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Control and Uncertainty in the Delegation of War

A Principal-Agent Explanation of Interrebel Relations

Written by Shawn Davies

Paper category

Master Thesis


Political Studies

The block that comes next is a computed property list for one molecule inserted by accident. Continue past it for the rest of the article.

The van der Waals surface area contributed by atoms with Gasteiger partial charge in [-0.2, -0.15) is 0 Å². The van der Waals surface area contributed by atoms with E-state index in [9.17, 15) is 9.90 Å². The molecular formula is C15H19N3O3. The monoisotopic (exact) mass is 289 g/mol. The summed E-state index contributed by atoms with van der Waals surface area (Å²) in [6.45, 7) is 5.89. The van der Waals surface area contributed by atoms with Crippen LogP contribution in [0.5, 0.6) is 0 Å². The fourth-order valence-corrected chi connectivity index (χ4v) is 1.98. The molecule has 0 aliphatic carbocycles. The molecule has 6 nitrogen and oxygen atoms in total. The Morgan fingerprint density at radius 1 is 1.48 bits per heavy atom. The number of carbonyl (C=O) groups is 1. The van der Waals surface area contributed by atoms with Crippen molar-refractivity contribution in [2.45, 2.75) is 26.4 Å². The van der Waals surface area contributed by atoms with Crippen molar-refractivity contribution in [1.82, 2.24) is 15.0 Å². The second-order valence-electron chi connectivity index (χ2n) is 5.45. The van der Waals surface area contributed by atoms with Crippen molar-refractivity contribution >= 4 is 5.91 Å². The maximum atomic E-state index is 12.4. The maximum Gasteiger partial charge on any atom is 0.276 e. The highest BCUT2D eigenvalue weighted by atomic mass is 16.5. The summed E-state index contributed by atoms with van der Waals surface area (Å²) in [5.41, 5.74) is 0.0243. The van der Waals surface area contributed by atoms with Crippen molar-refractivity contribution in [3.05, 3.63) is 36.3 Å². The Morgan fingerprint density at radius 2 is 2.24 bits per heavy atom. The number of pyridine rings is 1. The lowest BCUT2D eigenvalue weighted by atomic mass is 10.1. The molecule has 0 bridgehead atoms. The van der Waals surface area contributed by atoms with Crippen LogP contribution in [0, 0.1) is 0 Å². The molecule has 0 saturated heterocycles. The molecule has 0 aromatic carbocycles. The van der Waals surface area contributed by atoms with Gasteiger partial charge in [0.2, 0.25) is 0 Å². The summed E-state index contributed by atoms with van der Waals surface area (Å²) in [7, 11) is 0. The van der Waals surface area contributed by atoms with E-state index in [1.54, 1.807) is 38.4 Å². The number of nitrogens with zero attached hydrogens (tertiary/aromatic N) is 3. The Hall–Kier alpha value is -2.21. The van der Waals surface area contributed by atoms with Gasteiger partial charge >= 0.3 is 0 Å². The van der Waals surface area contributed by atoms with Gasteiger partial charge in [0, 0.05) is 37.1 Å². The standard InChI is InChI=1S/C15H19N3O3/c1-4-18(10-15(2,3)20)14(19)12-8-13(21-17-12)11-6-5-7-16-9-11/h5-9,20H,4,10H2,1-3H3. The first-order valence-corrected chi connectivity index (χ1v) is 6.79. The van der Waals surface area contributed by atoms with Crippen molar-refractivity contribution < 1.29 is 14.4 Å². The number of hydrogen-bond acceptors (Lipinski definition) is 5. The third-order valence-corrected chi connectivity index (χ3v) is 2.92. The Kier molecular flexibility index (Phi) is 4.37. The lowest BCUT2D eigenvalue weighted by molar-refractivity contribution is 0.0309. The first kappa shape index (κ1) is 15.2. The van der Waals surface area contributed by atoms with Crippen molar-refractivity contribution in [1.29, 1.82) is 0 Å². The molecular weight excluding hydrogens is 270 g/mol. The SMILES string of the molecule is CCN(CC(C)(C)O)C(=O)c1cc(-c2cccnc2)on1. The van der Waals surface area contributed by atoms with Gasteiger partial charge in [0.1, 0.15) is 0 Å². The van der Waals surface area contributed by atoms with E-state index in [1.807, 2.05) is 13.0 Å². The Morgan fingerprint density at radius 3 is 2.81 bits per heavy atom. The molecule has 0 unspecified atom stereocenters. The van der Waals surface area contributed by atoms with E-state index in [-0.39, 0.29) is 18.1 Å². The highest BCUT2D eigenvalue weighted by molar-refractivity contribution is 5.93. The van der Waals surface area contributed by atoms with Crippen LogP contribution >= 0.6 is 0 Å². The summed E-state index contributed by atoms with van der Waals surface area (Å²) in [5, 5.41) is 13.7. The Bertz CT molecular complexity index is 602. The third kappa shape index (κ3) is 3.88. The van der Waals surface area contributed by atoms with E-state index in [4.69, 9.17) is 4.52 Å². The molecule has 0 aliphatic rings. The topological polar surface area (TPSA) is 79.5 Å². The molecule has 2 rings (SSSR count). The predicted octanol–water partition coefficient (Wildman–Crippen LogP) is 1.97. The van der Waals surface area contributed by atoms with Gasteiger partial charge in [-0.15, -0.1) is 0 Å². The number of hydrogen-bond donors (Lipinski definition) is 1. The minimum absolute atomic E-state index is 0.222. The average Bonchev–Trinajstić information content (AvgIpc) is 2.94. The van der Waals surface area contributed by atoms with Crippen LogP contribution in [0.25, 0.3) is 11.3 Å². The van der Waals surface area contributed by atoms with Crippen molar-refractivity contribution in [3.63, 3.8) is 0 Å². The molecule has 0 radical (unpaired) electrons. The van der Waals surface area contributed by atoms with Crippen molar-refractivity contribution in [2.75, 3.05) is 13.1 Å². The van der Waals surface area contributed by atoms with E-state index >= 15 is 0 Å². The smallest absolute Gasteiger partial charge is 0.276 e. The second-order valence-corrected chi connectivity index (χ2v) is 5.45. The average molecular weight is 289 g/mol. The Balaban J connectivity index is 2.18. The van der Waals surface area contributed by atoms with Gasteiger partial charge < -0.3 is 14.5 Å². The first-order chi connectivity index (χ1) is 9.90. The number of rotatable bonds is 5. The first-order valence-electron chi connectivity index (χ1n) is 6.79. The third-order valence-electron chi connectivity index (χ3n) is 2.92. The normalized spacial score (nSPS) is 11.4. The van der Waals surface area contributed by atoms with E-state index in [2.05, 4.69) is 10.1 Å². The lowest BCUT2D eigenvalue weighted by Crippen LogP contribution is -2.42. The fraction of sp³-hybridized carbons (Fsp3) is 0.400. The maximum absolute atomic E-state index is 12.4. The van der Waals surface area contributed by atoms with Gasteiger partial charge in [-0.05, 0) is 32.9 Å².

Master Thesis: Externally supported principal-agent theory This chapter first introduces the principal-agent theory and how it applies to the initiator-rebellion relationship. Second, this theory was developed through the introduction of leverage, and has since been demonstrated to determine whether external support has led to alliances or wars between insurgent groups and other groups. Finally, based on the previous discussion, empirically testable hypotheses are introduced. Many external support theorists view the initiator-rebel relationship from the perspective of a principal-agent framework, in which the principal (initiator) delegates to its agent (rebel). Group) acted on its behalf in conflicts (Byman & Kreps 2010; Karlén 2017a; Salehyan 2010; Salehyan, Gleditsch & Cunningham 2011; Baylouny & Mullins 2017). Consistent with previous studies on external support, this article uses a principal-agent framework to explain the influence of external support on rebellious behavior and applies it to rebellious relations. In principle, delegation means that the agent puts aside its own interests and acts like the principal under certain circumstances (Byman & Kreps 2010, 6). The benefit of sponsors of rebel groups is the resources it brings, but it also limits the autonomy of rebel groups (Salehyan 2010). Therefore, rebel groups are interested in obtaining resources from sponsorship while minimizing the cost of loss of autonomy. Therefore, the principal-agent relationship is full of tension. There is almost always some conflict between the principal (the principal) and the interests they entrust to the agent. The agent adopts opportunistic behavior and only pursues his own interests under the constraints imposed by the relationship with the principal. (Kiewiet & McCubbins 1991, 5). This kind of opportunistic behavior is called agency slack (also called agency loss, or moral hazard in some types). Agency slack refers to the agent pursuing his own interests in a way that is inconsistent with the client's preferences, and the client has entrusted the agent to act on their behalf in the conflict (Salehyan 2010). This agency relaxation can take many forms. For example, the Abu Nidal Organization (ANO) claimed responsibility for the attack that embarrassed its sponsor Syria diplomatically. In another example, ANO evaded missions that Syria wanted, preferring to target civilians rather than Israeli soldiers, because it poses less risk (Byman & Kreps 2010, 7). This paper models the rebellion war as a form of institutional slack, and develops a theoretical model based on the following, which encourages the state sponsor to encourage rebel groups to cooperate against the target country. The next section introduces the new concept of leverage in the sponsor-rebel relationship and develops the setting of sponsor-rebel interaction. 2.1 Sponsor Leverage and Conflict Environment Leverage are defined as the ability of sponsors to control their agents by imposing fees on agents who do not comply with the sponsor’s interests. The rebel groups are expected to be opportunistic and act in their own interests, even if these contradict the sponsor’s views, when the sponsor does not have sufficient influence to restrain it. The principal must be able to credibly threaten sanctions against the agent to prevent agent losses (Salehyan 2010; Popovic 2015). The client’s ability to impose fees on the rebel agent is usually limited and costly, because it requires sacrificing some of the entrusted benefits; the initiator’s requirement to exist with the group will undermine reasonable denial and limit the autonomy of the rebel group , Which may undermine its efficiency (Byman & Kreps 2010). There are also several factors that make the agency problem serious, from the perspective of the subject, in the case of state sponsorship of insurgent groups. First, there is often considerable information asymmetry between insurgents and their sponsors, because conflict areas are not easy to monitor (Byman & Kreps 2010; Nygård & Weintraub 2014). This limits the influence of the sponsor because it cannot be sure whether the group it sponsors is loyal. Second, the options to punish insurgent groups may be restricted unless sponsors are willing to participate more themselves. This punishment is usually limited to withdrawing future benefits or, more effectively, transferring funds to rival organizations (Byman & Kreps 2010; Popovic 2017). Although costly, the future withdrawal of benefits may not be devastating for the rebel organization, especially if it has other sources of income, or the benefits of actions that violate the interests of the client are large. Third, in some cases, the cost of removing support may be higher than retaining support for rebel groups, even if it is acting independently. Although it is more intuitive to think that the rebels will depend on sponsors who provide them with important resources, sponsors also have considerable interest in agents. In general, promoters support rebel groups to increase their regional influence, harm the targeted government, spread a certain ideology, or because of a common ideological connection with the rebel group (Akcinaroglu & Radziszewski 2005; Salehyan, Gleditsch & Cunningham 2011; San-Akca 2016) ). Canceling the support of the group without any other group's assignment will cancel these benefits and waste the resources already spent. The principal in the initiator-rebellion relationship usually has very few alternative agents that can be delegated. When principal-agent theory is used in its classic economics field, if managers (agents) use shareholders (principals), they can invest elsewhere (Kiewiet & McCubbins 1991). Read Less